The Dowse joins in supporting awareness for climate change
The Dowse is hosting two events on Saturday 24 September to
coincide with the 350 Day of Action
Degree Moving Planet
Tree Planting Sat 24 September 2011 | 12.30pm | Meet at The
Dowse and catch the FREE bus to Kaitoke Park.
Join the team at The Dowse to help plant natives with the Kaitoke Park Ranger and celebrate this global day of action. Following the planting, we will arrive back at The Dowse around 3:30pm for afternoon tea (free of charge). Bring your gumboots and a spade. Suitable for all all ages.
with Tomorrow: Immersed Life A discussion panel | Saturday
24th September 2011 | 4pm | FREE
Following the tree planting, join us for a discussion and performance to do with waterways and water conservation as part of the global 350 Day of Action. The discussion has been organised by Lower Hutt resident Dugal McKinnon and Wellington's Sophie Jerram as part of a series of events for their Now Future project.
Palmerston North playwright Angie Farrow and historian David Young (lives in Wadestown) believe waterways of all kinds are key to this country's identity and economy. They will discuss our relationships to the rivers and streams we share and cherish, with special relevance to the Hutt and Hutt waterways. They will focus on the roles of citizens in keeping waterways healthy. The discussion includes performances of extracts from Farrow's new play, The River.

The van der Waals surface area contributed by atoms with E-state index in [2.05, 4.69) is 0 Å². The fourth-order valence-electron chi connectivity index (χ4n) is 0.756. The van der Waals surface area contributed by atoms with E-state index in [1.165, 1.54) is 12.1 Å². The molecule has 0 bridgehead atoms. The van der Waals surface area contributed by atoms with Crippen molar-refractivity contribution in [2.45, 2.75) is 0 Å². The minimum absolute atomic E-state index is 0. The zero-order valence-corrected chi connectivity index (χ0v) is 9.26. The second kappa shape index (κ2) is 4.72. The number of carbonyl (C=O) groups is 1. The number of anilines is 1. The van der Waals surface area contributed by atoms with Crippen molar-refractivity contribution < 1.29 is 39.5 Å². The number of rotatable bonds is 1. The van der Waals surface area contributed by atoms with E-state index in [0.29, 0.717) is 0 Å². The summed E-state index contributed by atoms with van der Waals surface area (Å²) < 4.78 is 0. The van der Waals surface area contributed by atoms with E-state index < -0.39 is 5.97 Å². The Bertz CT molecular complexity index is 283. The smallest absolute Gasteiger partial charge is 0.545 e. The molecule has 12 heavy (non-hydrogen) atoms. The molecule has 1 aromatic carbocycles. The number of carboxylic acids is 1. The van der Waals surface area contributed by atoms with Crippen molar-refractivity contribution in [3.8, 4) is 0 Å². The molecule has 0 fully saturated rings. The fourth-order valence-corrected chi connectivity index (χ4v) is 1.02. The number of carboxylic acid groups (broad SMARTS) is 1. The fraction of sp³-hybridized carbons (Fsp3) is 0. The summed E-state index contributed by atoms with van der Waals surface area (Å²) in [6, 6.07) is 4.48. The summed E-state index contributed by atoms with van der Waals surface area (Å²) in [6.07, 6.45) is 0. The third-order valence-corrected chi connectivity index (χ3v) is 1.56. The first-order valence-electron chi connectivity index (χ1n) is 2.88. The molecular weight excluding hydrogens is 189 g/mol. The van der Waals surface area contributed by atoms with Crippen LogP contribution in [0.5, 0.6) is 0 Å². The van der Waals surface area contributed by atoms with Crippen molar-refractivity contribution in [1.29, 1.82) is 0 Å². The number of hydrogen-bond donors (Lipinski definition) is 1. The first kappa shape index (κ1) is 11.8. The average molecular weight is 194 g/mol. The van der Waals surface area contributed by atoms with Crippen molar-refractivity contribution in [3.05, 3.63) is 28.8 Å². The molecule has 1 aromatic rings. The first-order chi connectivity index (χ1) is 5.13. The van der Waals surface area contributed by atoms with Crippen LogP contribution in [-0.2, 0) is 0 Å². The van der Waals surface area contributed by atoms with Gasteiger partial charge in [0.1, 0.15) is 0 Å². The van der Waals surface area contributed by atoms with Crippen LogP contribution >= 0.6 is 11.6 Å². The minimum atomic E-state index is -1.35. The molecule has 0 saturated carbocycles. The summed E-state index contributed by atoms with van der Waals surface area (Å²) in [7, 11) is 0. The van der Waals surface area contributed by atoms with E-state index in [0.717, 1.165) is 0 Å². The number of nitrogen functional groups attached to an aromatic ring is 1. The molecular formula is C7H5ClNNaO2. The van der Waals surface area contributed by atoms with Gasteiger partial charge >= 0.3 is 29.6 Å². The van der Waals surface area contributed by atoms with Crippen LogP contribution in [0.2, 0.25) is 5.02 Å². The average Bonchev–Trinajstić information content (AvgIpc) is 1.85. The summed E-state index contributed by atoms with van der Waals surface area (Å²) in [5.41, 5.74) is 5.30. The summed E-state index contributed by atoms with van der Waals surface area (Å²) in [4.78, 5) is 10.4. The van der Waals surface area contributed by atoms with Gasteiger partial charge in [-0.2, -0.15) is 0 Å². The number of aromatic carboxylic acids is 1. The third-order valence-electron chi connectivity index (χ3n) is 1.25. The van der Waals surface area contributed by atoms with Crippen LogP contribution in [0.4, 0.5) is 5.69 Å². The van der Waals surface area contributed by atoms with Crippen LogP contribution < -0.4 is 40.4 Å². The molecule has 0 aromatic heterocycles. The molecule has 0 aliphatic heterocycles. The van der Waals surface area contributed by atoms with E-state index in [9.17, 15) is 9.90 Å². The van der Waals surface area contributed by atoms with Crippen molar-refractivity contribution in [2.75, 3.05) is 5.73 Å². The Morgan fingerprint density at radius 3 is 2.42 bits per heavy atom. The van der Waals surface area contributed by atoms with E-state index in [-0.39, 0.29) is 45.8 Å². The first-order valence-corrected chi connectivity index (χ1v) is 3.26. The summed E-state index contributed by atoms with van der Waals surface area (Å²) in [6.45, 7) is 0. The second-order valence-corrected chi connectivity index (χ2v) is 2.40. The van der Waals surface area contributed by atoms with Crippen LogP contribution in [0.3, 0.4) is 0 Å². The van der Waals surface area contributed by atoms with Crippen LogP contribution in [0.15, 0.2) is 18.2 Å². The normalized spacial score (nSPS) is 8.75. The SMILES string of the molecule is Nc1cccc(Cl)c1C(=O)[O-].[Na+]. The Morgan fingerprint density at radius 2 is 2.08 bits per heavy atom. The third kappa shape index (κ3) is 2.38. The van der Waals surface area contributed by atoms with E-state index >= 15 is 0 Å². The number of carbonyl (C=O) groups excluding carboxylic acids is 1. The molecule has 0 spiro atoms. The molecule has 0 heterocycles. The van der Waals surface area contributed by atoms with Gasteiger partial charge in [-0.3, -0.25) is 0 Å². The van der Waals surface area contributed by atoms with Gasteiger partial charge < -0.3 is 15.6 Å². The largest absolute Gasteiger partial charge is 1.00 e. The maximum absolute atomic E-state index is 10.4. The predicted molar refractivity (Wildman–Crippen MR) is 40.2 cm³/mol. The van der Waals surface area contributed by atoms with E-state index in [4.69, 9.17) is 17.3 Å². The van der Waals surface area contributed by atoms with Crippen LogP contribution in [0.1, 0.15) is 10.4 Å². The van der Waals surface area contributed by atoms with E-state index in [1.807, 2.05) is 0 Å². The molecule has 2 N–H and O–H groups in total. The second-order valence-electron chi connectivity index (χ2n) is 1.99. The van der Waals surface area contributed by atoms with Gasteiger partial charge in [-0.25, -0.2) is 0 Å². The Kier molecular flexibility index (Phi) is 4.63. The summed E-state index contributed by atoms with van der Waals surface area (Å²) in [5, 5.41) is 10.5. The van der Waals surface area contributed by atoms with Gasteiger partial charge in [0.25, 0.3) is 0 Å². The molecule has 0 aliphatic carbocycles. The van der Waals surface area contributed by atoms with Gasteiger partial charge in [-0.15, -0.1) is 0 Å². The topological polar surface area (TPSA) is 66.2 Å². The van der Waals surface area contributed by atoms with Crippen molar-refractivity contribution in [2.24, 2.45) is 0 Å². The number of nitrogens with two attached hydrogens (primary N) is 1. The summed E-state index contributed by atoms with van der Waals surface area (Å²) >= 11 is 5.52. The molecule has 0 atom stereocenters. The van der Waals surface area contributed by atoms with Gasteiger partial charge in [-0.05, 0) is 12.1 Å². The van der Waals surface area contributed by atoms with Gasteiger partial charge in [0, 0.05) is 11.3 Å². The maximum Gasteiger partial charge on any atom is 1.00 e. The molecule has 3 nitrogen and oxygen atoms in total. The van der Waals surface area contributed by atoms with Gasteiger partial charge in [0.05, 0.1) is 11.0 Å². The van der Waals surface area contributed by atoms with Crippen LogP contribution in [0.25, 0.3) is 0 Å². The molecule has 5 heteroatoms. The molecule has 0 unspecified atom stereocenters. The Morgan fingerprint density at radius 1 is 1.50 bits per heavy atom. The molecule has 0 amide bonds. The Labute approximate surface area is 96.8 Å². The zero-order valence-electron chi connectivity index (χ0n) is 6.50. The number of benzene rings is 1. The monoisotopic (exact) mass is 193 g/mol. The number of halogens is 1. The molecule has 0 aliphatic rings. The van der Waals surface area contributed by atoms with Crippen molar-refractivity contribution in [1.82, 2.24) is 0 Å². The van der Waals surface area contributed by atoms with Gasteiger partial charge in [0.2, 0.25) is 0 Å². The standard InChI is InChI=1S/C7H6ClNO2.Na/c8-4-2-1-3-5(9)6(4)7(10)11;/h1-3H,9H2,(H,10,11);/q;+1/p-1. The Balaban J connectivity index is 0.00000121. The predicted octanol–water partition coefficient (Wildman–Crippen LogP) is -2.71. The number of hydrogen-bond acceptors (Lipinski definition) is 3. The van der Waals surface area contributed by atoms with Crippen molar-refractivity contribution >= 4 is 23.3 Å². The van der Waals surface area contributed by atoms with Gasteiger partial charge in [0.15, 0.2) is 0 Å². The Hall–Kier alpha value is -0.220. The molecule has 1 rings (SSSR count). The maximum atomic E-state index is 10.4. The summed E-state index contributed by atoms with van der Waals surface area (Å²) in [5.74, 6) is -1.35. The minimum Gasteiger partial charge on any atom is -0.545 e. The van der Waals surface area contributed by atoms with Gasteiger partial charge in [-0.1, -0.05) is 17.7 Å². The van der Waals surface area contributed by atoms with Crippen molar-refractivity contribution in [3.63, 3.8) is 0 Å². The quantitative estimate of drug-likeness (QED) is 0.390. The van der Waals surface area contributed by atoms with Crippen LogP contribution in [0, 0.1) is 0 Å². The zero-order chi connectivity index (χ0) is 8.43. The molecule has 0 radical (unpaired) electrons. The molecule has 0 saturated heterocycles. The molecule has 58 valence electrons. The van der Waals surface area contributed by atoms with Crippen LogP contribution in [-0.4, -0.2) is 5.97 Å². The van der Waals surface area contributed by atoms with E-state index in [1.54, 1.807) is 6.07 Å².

Angie Farrow has won several national and international prizes for her plays including The Pen is a Mighty Sword International Playwriting Competition for Despatch, and an Outstanding Contribution to New Zealand Writing award for her community theatre play, Before the Birds. Her short plays have been performed in Australia, Singapore, India, Canada, and the USA in recent years. Angie has been involved in developing The Manawatu Festival of New Arts, The Manawatu Summer Shakespeare and the Visiting Artists Scheme. She is a Senior Lecturer teaching Drama and Creative Processes at Massey University, Palmerston North.
David Young is an independent author who has written about New Zealand rivers for more than 30 years. His books include Faces of the River, Woven by Water: histories from the Whanganui River, and Our Islands, Our Selves: a History of Conservation in New Zealand. His first novel, Coast, was published in 2011 (davidyoungwriter.com). In 2008 he was Fulbright-Creative New Zealand Writer-in-Residence at the University of Hawaii, researching traditions around freshwater in the Pacific. David has been a long-term trustee of WWF, president of the Professional Historians Association of New Zealand/Aotearoa and is a member of the Ngati Koata Spinyback Trust.